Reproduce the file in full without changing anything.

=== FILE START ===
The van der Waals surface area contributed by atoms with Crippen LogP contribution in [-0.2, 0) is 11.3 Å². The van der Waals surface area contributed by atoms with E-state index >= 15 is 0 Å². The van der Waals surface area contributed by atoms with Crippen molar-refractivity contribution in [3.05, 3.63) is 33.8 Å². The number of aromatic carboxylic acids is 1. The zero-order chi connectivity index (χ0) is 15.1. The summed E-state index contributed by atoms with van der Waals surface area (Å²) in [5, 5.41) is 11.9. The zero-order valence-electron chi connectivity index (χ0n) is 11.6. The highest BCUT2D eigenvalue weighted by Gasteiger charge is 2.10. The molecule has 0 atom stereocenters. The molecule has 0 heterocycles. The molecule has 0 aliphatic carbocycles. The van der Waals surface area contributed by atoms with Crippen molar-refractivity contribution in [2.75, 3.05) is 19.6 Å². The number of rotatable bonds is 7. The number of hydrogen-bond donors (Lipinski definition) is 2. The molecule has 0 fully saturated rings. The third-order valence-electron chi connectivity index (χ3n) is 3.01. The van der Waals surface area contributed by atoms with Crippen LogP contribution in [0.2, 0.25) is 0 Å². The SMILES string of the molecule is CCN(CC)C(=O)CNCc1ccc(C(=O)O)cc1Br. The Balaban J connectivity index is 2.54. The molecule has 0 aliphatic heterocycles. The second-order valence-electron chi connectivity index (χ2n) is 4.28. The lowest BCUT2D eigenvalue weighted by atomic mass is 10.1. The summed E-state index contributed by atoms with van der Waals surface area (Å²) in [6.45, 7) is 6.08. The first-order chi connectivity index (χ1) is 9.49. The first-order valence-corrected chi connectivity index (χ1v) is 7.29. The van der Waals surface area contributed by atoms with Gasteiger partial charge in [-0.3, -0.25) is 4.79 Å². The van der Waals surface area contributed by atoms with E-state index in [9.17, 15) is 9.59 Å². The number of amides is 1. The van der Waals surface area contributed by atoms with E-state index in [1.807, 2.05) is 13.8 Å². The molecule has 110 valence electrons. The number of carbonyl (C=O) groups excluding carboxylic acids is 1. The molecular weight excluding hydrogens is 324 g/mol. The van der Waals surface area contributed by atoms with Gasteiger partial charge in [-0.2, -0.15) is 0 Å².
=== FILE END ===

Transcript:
The van der Waals surface area contributed by atoms with Crippen LogP contribution in [-0.2, 0) is 11.3 Å². The van der Waals surface area contributed by atoms with E-state index >= 15 is 0 Å². The van der Waals surface area contributed by atoms with Crippen molar-refractivity contribution in [3.05, 3.63) is 33.8 Å². The number of aromatic carboxylic acids is 1. The zero-order chi connectivity index (χ0) is 15.1. The summed E-state index contributed by atoms with van der Waals surface area (Å²) in [5, 5.41) is 11.9. The zero-order valence-electron chi connectivity index (χ0n) is 11.6. The highest BCUT2D eigenvalue weighted by Gasteiger charge is 2.10. The molecule has 0 atom stereocenters. The molecule has 0 heterocycles. The molecule has 0 aliphatic carbocycles. The van der Waals surface area contributed by atoms with Crippen molar-refractivity contribution in [2.75, 3.05) is 19.6 Å². The number of rotatable bonds is 7. The number of hydrogen-bond donors (Lipinski definition) is 2. The molecule has 0 fully saturated rings. The third-order valence-electron chi connectivity index (χ3n) is 3.01. The van der Waals surface area contributed by atoms with Crippen LogP contribution in [0.2, 0.25) is 0 Å². The SMILES string of the molecule is CCN(CC)C(=O)CNCc1ccc(C(=O)O)cc1Br. The Balaban J connectivity index is 2.54. The molecule has 0 aliphatic heterocycles. The second-order valence-electron chi connectivity index (χ2n) is 4.28. The lowest BCUT2D eigenvalue weighted by atomic mass is 10.1. The summed E-state index contributed by atoms with van der Waals surface area (Å²) in [6.45, 7) is 6.08. The first-order chi connectivity index (χ1) is 9.49. The first-order valence-corrected chi connectivity index (χ1v) is 7.29. The van der Waals surface area contributed by atoms with Gasteiger partial charge in [-0.3, -0.25) is 4.79 Å². The van der Waals surface area contributed by atoms with E-state index in [9.17, 15) is 9.59 Å². The number of amides is 1. The van der Waals surface area contributed by atoms with E-state index in [1.807, 2.05) is 13.8 Å². The molecule has 110 valence electrons. The number of carbonyl (C=O) groups excluding carboxylic acids is 1. The molecular weight excluding hydrogens is 324 g/mol. The van der Waals surface area contributed by atoms with Gasteiger partial charge in [-0.2, -0.15) is 0 Å².